letters which have yet to be mailed.

Last week, someone mailed me a book of Proust. As I slowly read it, I think that he and I could have been lovers because if his limbs are anything like the length of his sentences, I might be curious to learn how many times he could wrap them around me. He utilizes semi-colons like breaths. They keep happening. And between each one is oxygenated imagery.

Dear Proust, I am reading you slowly. Between bites of Fanny Howe, Carole Maso and Vera Pavlova (always). Many nights ago, I turned my body into medicine. Offered up shots of my tongue and unzipped what I bind each day to another. And could this lover be called notebook. And could this lover be called photographer. And could this lover be called self. Proust, you searched for lost time and I am searching for lost body parts. And I am searching for therapeutic ways to (re)enter myself. 

I keep a folded piece of paper in my notebook full of addresses. And I keep track of every letter that I send, never waiting for one back. I just write. And mail. And write and send.

Humans are forgetting about paper. And pens. And stamps. And the beauty of envelopes like folded treasure chests. They are too often distracted by fancy phones and internet access. We text and skype and email and swipe faces to the left and right through online dating applications. But what about the mailboxes just outside our doors? What about scratched out words and the curvature of letters in inked handwriting. The lover who lays beside you…would you recognize their handwriting in an alphabetical line-up?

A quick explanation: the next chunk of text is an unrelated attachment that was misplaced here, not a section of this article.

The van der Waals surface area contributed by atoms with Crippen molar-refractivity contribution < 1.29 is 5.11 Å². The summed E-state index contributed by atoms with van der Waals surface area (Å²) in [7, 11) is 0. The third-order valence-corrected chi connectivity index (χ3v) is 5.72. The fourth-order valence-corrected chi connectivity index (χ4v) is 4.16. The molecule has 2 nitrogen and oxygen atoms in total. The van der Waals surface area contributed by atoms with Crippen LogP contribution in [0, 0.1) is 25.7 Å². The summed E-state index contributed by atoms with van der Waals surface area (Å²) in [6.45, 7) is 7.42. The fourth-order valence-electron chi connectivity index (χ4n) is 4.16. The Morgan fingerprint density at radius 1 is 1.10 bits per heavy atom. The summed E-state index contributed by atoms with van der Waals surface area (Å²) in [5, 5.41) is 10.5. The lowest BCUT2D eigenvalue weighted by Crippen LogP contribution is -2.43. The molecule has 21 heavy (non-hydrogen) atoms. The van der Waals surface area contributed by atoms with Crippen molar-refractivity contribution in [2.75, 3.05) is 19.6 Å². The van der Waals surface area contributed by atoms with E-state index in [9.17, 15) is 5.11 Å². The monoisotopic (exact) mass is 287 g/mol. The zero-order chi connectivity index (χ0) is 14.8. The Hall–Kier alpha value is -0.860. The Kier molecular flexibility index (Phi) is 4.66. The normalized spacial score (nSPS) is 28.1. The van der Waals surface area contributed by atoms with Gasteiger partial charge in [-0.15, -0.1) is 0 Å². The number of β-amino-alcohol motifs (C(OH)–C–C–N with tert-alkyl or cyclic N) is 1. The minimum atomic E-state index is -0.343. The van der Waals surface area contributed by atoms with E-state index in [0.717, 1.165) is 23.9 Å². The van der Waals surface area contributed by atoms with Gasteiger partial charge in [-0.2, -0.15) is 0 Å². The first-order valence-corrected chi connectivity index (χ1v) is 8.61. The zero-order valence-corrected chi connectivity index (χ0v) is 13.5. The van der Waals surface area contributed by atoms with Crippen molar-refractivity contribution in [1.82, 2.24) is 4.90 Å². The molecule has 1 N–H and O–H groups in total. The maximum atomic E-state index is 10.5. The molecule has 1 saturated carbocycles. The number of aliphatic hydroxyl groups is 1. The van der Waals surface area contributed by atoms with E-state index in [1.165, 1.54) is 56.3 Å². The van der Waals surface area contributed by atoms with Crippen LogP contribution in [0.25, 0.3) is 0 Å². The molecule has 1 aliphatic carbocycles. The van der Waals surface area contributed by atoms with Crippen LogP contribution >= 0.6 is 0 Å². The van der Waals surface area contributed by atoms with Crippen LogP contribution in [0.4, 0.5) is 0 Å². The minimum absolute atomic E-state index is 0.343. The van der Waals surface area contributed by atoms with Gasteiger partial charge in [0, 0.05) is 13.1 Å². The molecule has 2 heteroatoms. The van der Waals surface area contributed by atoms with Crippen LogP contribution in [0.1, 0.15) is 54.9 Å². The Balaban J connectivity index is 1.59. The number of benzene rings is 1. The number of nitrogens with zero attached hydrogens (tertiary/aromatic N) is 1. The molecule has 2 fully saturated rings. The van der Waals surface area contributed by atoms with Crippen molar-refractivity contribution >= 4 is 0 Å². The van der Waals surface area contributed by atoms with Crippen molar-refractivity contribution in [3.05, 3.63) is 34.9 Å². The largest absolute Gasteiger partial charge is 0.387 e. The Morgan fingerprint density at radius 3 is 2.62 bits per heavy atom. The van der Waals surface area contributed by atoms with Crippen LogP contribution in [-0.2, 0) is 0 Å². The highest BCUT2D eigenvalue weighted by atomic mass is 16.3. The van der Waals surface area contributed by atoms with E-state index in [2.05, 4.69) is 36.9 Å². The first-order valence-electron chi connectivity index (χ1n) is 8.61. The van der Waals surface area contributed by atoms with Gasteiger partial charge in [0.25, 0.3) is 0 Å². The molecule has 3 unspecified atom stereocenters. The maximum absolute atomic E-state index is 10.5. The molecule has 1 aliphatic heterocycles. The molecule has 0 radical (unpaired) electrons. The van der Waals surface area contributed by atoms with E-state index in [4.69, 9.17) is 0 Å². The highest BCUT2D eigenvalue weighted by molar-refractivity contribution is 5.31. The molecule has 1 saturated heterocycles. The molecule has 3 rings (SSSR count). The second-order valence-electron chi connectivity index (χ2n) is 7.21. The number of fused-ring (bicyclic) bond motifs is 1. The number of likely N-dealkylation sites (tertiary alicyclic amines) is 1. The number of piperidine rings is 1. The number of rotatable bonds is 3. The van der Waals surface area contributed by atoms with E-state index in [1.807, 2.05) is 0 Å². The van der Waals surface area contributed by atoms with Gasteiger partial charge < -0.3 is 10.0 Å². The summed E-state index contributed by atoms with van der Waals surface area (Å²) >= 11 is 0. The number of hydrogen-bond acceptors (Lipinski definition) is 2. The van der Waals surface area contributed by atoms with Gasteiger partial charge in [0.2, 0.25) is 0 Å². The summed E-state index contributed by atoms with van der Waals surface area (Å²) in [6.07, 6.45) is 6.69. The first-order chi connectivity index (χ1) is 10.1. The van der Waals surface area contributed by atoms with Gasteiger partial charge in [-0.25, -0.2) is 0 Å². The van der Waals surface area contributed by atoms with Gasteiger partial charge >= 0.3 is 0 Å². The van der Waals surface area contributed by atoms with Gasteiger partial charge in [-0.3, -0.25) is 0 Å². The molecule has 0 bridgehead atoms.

One of the most magical love affairs I found myself in began with letters. One summer of back-and-forth exchange of days, evenings, moon sightings. I wrote over forty letters that summer to one human, who reminded me that stories find their meaning when given to another. I wrote on scraps of tree bark found in Prospect Park, postcards, receipts, cardboard and leaves. I fell in love with this human through our matchmaker: the mailbox.

Tonight, I perform a piece full of letters. A letter to my cervix, to my breasts, my cellular structure, future lover, my body. In these letters, I find my way back into myself by unraveling stories, memory, sensations.

I’ll take the stage at Tammany Hall @ 152 Orchard St, NYC / Doors open at 7:30pm/ Show begins at 8pm/ 21+ / $15

This is an evening featuring magnetic performances by poets, singers, and comedians. I’m not sure which category I fit in anymore. But I’ll be there with my letters. And my uke. This is all to celebrate The Inspired Word’s four year anniversary. This series has grown into a movement of collaborations, community and artistry. I am honored to be a part of this celebration.



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